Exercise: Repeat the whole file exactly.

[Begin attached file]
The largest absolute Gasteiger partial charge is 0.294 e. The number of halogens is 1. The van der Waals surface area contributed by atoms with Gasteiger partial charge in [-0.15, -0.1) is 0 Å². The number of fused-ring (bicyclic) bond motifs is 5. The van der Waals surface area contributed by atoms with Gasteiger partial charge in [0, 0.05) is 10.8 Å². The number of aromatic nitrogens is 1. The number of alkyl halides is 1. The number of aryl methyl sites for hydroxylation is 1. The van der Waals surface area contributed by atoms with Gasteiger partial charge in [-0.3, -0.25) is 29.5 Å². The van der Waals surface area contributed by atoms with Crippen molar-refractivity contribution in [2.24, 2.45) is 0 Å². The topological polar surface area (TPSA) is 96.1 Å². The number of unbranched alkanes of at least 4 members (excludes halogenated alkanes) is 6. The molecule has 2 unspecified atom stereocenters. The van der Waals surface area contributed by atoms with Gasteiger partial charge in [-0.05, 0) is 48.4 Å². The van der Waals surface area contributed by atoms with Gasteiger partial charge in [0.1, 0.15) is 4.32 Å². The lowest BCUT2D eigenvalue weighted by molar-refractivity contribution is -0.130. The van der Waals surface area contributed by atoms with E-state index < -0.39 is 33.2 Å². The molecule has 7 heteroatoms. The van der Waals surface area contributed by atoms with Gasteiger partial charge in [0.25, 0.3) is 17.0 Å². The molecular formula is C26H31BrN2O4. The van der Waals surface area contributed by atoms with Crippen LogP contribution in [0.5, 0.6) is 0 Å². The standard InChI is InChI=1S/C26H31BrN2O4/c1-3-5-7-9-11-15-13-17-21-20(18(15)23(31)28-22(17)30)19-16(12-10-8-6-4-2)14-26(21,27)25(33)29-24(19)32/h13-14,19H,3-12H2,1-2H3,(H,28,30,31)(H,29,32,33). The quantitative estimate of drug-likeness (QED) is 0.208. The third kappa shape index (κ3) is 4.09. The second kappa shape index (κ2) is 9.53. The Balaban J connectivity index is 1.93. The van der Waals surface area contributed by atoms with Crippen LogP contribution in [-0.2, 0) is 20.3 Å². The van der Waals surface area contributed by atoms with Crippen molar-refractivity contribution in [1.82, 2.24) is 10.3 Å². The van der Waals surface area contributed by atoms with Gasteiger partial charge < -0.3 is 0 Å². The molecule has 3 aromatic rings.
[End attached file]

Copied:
The largest absolute Gasteiger partial charge is 0.294 e. The number of halogens is 1. The van der Waals surface area contributed by atoms with Gasteiger partial charge in [-0.15, -0.1) is 0 Å². The number of fused-ring (bicyclic) bond motifs is 5. The van der Waals surface area contributed by atoms with Gasteiger partial charge in [0, 0.05) is 10.8 Å². The number of aromatic nitrogens is 1. The number of alkyl halides is 1. The number of aryl methyl sites for hydroxylation is 1. The van der Waals surface area contributed by atoms with Gasteiger partial charge in [-0.3, -0.25) is 29.5 Å². The van der Waals surface area contributed by atoms with Crippen molar-refractivity contribution in [2.24, 2.45) is 0 Å². The topological polar surface area (TPSA) is 96.1 Å². The number of unbranched alkanes of at least 4 members (excludes halogenated alkanes) is 6. The molecule has 2 unspecified atom stereocenters. The van der Waals surface area contributed by atoms with Gasteiger partial charge in [-0.05, 0) is 48.4 Å². The van der Waals surface area contributed by atoms with Gasteiger partial charge in [0.1, 0.15) is 4.32 Å². The lowest BCUT2D eigenvalue weighted by molar-refractivity contribution is -0.130. The van der Waals surface area contributed by atoms with E-state index < -0.39 is 33.2 Å². The molecule has 7 heteroatoms. The van der Waals surface area contributed by atoms with Gasteiger partial charge in [0.25, 0.3) is 17.0 Å². The molecular formula is C26H31BrN2O4. The van der Waals surface area contributed by atoms with Crippen LogP contribution in [0.5, 0.6) is 0 Å². The standard InChI is InChI=1S/C26H31BrN2O4/c1-3-5-7-9-11-15-13-17-21-20(18(15)23(31)28-22(17)30)19-16(12-10-8-6-4-2)14-26(21,27)25(33)29-24(19)32/h13-14,19H,3-12H2,1-2H3,(H,28,30,31)(H,29,32,33). The quantitative estimate of drug-likeness (QED) is 0.208. The third kappa shape index (κ3) is 4.09. The second kappa shape index (κ2) is 9.53. The Balaban J connectivity index is 1.93. The van der Waals surface area contributed by atoms with Crippen LogP contribution in [-0.2, 0) is 20.3 Å². The van der Waals surface area contributed by atoms with Crippen molar-refractivity contribution in [1.82, 2.24) is 10.3 Å². The van der Waals surface area contributed by atoms with Gasteiger partial charge < -0.3 is 0 Å². The molecule has 3 aromatic rings.